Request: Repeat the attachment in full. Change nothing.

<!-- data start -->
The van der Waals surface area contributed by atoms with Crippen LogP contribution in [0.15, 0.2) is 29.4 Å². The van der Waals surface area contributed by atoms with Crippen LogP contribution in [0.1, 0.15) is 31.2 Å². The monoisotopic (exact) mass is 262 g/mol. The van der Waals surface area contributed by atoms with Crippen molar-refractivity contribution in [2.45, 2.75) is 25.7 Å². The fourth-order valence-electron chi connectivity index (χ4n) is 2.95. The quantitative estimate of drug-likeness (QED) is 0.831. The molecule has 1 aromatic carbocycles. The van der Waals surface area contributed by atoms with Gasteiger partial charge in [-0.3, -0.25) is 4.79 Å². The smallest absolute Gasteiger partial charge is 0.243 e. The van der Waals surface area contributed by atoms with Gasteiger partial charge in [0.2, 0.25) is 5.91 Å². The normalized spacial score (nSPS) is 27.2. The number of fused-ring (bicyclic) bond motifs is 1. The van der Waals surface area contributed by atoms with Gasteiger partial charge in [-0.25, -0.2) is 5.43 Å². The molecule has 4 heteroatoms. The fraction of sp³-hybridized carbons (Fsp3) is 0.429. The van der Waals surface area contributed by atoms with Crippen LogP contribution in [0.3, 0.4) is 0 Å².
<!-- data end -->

The van der Waals surface area contributed by atoms with Crippen LogP contribution in [0.15, 0.2) is 29.4 Å². The van der Waals surface area contributed by atoms with Crippen LogP contribution in [0.1, 0.15) is 31.2 Å². The monoisotopic (exact) mass is 262 g/mol. The van der Waals surface area contributed by atoms with Crippen molar-refractivity contribution in [2.45, 2.75) is 25.7 Å². The fourth-order valence-electron chi connectivity index (χ4n) is 2.95. The quantitative estimate of drug-likeness (QED) is 0.831. The molecule has 1 aromatic carbocycles. The van der Waals surface area contributed by atoms with Gasteiger partial charge in [-0.3, -0.25) is 4.79 Å². The smallest absolute Gasteiger partial charge is 0.243 e. The van der Waals surface area contributed by atoms with Gasteiger partial charge in [0.2, 0.25) is 5.91 Å². The normalized spacial score (nSPS) is 27.2. The number of fused-ring (bicyclic) bond motifs is 1. The van der Waals surface area contributed by atoms with Gasteiger partial charge in [-0.25, -0.2) is 5.43 Å². The molecule has 4 heteroatoms. The fraction of sp³-hybridized carbons (Fsp3) is 0.429. The van der Waals surface area contributed by atoms with Crippen LogP contribution in [0.3, 0.4) is 0 Å².